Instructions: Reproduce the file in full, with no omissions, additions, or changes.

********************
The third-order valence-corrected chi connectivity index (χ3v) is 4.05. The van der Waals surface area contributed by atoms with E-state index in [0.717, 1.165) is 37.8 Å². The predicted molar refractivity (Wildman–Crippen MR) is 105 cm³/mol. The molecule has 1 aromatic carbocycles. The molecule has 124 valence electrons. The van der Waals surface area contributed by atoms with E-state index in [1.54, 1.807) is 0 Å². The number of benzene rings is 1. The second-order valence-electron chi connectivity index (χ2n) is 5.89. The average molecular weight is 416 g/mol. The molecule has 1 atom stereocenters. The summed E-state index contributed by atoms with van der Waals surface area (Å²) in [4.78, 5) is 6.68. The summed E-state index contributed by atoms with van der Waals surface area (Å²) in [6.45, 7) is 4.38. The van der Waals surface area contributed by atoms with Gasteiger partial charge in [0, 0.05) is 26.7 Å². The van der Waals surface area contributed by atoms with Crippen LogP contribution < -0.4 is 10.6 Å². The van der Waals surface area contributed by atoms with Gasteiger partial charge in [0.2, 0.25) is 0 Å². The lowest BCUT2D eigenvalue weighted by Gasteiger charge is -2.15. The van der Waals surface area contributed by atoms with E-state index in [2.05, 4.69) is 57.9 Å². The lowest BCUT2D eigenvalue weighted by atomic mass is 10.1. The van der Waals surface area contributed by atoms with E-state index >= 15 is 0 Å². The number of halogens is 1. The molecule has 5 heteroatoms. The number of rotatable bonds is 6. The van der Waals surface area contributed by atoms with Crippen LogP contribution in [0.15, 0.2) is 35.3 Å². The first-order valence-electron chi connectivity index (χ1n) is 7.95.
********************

The third-order valence-corrected chi connectivity index (χ3v) is 4.05. The van der Waals surface area contributed by atoms with E-state index in [0.717, 1.165) is 37.8 Å². The predicted molar refractivity (Wildman–Crippen MR) is 105 cm³/mol. The molecule has 1 aromatic carbocycles. The molecule has 124 valence electrons. The van der Waals surface area contributed by atoms with E-state index in [1.54, 1.807) is 0 Å². The number of benzene rings is 1. The second-order valence-electron chi connectivity index (χ2n) is 5.89. The average molecular weight is 416 g/mol. The molecule has 1 atom stereocenters. The summed E-state index contributed by atoms with van der Waals surface area (Å²) in [4.78, 5) is 6.68. The summed E-state index contributed by atoms with van der Waals surface area (Å²) in [6.45, 7) is 4.38. The van der Waals surface area contributed by atoms with Gasteiger partial charge in [0, 0.05) is 26.7 Å². The van der Waals surface area contributed by atoms with Crippen LogP contribution < -0.4 is 10.6 Å². The van der Waals surface area contributed by atoms with Gasteiger partial charge in [0.2, 0.25) is 0 Å². The lowest BCUT2D eigenvalue weighted by Gasteiger charge is -2.15. The van der Waals surface area contributed by atoms with E-state index in [2.05, 4.69) is 57.9 Å². The lowest BCUT2D eigenvalue weighted by atomic mass is 10.1. The van der Waals surface area contributed by atoms with E-state index >= 15 is 0 Å². The number of halogens is 1. The molecule has 5 heteroatoms. The number of rotatable bonds is 6. The van der Waals surface area contributed by atoms with Crippen LogP contribution in [0.15, 0.2) is 35.3 Å². The first-order valence-electron chi connectivity index (χ1n) is 7.95.